The path to a peaceful and secure future is paved with decisive actions against losing more productive land. Migration is often a last-resort option for those experiencing water shortages and crop failures. Rehabilitating land, making it profitable again and creating stable jobs gives people options to stay or move to the closest place where opportunities are offered.
Monique Barbut, Former Executive Secretary of the United Nations Convention to Combat Desertification (UNCCD)
Migration should be part of the toolbox that we consider on how we can best deal with land degradation and related pressures. It is also important to underline that, no matter whether endorsed and promoted by public policies or not,migration and mobility will be one of the ways in which people will deal with increasingly hostile and unfriendly environments.
Ambassador Laura Thompson, Deputy Director General of the International Organization for Migration (IOM)
Key messages on Migration and Desertification, Land Degradation and Drought (DLDD)
Photo courtesy of last two images: Giulia Tabacco / Sunugal 2016.
On 26 November 2014 in Geneva, IOM and UNCCD signed a memorandum of understanding (MOU) at the 105th session of the IOM Council, the Organization’s supreme governing body. The MOU signature officially launched a structured collaboration on the land-migration nexus. The partnership aims to increase understanding of challenges and opportunities related to the interlinkages between human mobility and land degradation and create political momentum to bring these questions across global policy agendas. The IOM-UNCCD strategy for action focuses on three key areas of collaboration: (a) climate change adaptation; (b) rights and security; and (c) sustainable development.
The land-migration nexus also offers several opportunities that are yet to be appreciated, for instance in the context of other international processes, such as the Sustainable Development Goals (SDGs) and the United Nations Framework Convention on Climate Change (UNFCCC). The challenge that IOM and UNCCD have to face by working together is transforming the vicious cycle of land degradation-migration-land degradation into a virtuous cycle. Securing land productivity is the first step to grounding opportunities for people in their home and land communities.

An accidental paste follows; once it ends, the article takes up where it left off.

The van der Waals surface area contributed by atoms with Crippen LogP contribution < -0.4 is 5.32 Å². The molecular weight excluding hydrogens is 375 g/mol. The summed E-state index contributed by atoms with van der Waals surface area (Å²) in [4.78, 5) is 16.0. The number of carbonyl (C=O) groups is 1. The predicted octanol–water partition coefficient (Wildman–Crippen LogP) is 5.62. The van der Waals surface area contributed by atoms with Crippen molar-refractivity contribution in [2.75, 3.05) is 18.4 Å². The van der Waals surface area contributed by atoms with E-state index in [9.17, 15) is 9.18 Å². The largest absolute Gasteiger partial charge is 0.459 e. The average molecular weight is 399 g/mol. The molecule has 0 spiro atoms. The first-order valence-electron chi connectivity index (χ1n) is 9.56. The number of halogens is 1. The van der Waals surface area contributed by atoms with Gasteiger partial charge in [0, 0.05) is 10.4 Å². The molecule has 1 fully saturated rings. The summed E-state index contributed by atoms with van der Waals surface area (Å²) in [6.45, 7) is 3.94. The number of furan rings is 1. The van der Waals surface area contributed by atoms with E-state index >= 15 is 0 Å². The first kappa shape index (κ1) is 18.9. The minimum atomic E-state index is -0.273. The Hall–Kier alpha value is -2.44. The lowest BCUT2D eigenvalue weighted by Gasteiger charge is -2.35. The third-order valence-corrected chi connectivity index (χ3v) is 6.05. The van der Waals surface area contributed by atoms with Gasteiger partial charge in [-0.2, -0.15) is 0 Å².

Migration and Desertification, Land Degradation and Drought (DLDD) in the Sustainable Development Goals (SDGs)
In line with Goal 15 of the Sustainable Development Goals, IOM in collaboration with the UNCCD is mobiliizing financial resources of diasporas to combat desertification and restore degraded land. In the framework of Promoting sustainable land management in migration-prone areas through innovative financing mechanisms project funded by the Italian Foreign Ministry's Italian Development Cooperation we provide support to West African countries, especially Burkina Faso, Niger and Senegal, to integrate the sustainable land management (SLM) - migration nexus into their development and budgetary policies; to increase economic opportunities and improve the investment climate for SLM in specific geographic areas subject to desertification and migration; and to disseminate best SLM practices in West Africa and their funding in pertinent international fora. This innovative partnership of IOM and UNCCD recognizes and promotes the importance of diaspora investments as a key source of private capital for development.
IOM in partnership with the UNCCD developed the map on Environment, Migration and Remittances as part of the West Africa project, which is also featured in the Atlas of Environmental Migration.
Regional Workshop: Land Degradation, Climate Change and Migration in West Africa
The Economic Community of West African States (ECOWAS) and the Government of Burkina Faso, with the support of the GM of the UNCCD, IOM and the Konrad Adenauer Foundation (KAS), are organizing the regional workshop Land Degradation, Climate Change and Migration in West Africa: Policy Implications for Building Resilience and Preventing Security Challenges, taking place in Ouagadougou in May 2016.
The main objective of the workshop is to identify strategies to address the challenges related to the nexus between climate change, Desertification, Land Degradation & Drought (DLDD) and migration at national and regional level, as well as to highlight and analyze the policy implications for building resilience and preventing security challenges. The workshop will be the occasion to exchange and discuss among government officials from Burkina Faso, Niger and Senegal, high-level representatives of the ECOWAS, experts and international partners around the following topics:
1. Analyzing how DLDD, climate change and migration are interlinked in West Africa,
2. Exploring how resilience-driven mobility as well as the availability and access to resources, institutional networks and social capital influence the demographics of the region,
3. Discussing potential innovative financing sources and mechanisms to promote SLM in migration-prone areas,
4. Acquiring a better knowledge on good practices and prospects for an improved involvement of migrants and diaspora in land rehabilitation and adaptation to climate change initiatives,
5. Paving the way for designing regional and national policies that comprehensively address root causes of migration driven by DLDD and promote opportunities for people on the move within the region,
6. Discussing how to strengthen regional and international cooperation to monitor new trends of migration and prevent security challenges,
7. Identifying ways and means to intensify the dialogue between ECOWAS, its Member States and its international partners, namely the European Union, on DLDD, climate change and migration.
8. Assessing how international partners such as the EU and NATO can contribute to project more stability in the region through capacity building and training.